According to a recent analysis by Mark Kantrowitz, Senior Vice President at Edvisors Network and author of "Filing the FAFSA," roughly 2 million students who could have qualified for need-based Federal Pell Grants in the 2011-12 academic year never filed.
While it may seem preposterous that all applicants would need financial aid, when you don't take into account their financial need, colleges run that risk. And college admissions officers don't like to take risks.
The financial aid conundrum is certainly a societal problem. While it will require more creative solutions on the part of schools, government and the private sector, some of the responsibility must be borne by the parents and students.
If you're born poor and don't go to college you're likely to remain poor, but if you finish college you're as likely to become rich as to remain poor. At its core, inequality is about education. If there's hope, it must lie with the schools.
It may seem like some of the schools are offering to cover all of your costs, but the devil may be in the details. As you and your child make the decision about where to send that deposit check by the May 1 deadline, here are some tips for determining what your choice will cost you.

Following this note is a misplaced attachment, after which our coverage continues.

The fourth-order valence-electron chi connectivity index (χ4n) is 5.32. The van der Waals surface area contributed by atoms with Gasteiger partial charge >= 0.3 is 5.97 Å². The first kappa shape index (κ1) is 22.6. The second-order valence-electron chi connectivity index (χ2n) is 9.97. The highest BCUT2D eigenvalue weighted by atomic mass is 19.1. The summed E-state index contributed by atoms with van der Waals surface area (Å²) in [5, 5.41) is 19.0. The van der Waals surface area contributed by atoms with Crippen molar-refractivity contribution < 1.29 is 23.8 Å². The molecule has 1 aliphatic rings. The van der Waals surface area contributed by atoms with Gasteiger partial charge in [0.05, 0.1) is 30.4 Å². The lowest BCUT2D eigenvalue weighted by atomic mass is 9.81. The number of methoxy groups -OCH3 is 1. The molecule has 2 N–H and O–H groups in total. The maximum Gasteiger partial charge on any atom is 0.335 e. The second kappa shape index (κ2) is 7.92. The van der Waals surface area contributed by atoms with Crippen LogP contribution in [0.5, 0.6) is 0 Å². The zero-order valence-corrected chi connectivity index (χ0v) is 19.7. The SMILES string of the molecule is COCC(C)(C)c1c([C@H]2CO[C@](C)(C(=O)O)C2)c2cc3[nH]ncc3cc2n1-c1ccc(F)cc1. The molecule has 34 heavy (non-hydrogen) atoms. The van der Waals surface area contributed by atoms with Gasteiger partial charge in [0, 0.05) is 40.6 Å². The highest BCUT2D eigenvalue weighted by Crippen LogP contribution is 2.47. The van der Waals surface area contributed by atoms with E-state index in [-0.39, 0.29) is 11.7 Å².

Over the next month or so, letters of acceptance will be in the mailboxes and inboxes of millions of anxious college-bound seniors and returning adults across the country, which means decision making is in full swing from now until May 1st.
It's that time of year again when families that have a child starting college this coming fall need to complete their Free Application for Federal Student Aid. Don't make the mistake of assuming you earn too much or won't be eligible for anything.
While you are making your holiday list and checking it twice, don't forget to add a reminder to apply for financial aid. What better gift than knowing you'll have enough money to send your child to college?
If the alternatives are spending a little time to receive the financial aid to which you are entitled or putting yourself into debt to avoid paperwork, it seems that applying for financial aid makes much more sense.
The president's call for change is a welcome start, but some of the more ambitious aspects of the plan will ultimately require congressional approval -- not an easy hurdle these days -- during the coming reauthorization of the Higher Education Act.